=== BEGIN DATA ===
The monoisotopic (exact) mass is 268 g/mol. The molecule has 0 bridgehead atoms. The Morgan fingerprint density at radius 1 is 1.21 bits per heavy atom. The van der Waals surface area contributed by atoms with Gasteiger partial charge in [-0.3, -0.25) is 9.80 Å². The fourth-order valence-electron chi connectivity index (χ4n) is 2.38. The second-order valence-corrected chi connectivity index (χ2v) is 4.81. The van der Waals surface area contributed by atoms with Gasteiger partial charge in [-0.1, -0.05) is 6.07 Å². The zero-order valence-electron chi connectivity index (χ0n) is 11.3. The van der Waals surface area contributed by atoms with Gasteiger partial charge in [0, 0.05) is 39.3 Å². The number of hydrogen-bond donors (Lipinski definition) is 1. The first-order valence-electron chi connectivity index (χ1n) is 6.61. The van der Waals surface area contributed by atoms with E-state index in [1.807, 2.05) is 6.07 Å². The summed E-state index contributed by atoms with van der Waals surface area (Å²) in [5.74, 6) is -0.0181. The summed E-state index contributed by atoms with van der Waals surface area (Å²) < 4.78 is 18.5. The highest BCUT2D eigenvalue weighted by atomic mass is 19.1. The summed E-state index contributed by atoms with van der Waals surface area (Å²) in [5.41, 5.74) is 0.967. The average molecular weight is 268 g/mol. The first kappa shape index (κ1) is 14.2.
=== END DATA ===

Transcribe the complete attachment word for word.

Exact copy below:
The monoisotopic (exact) mass is 268 g/mol. The molecule has 0 bridgehead atoms. The Morgan fingerprint density at radius 1 is 1.21 bits per heavy atom. The van der Waals surface area contributed by atoms with Gasteiger partial charge in [-0.3, -0.25) is 9.80 Å². The fourth-order valence-electron chi connectivity index (χ4n) is 2.38. The second-order valence-corrected chi connectivity index (χ2v) is 4.81. The van der Waals surface area contributed by atoms with Gasteiger partial charge in [-0.1, -0.05) is 6.07 Å². The zero-order valence-electron chi connectivity index (χ0n) is 11.3. The van der Waals surface area contributed by atoms with Gasteiger partial charge in [0, 0.05) is 39.3 Å². The number of hydrogen-bond donors (Lipinski definition) is 1. The first-order valence-electron chi connectivity index (χ1n) is 6.61. The van der Waals surface area contributed by atoms with E-state index in [1.807, 2.05) is 6.07 Å². The summed E-state index contributed by atoms with van der Waals surface area (Å²) in [5.74, 6) is -0.0181. The summed E-state index contributed by atoms with van der Waals surface area (Å²) < 4.78 is 18.5. The highest BCUT2D eigenvalue weighted by atomic mass is 19.1. The summed E-state index contributed by atoms with van der Waals surface area (Å²) in [5.41, 5.74) is 0.967. The average molecular weight is 268 g/mol. The first kappa shape index (κ1) is 14.2.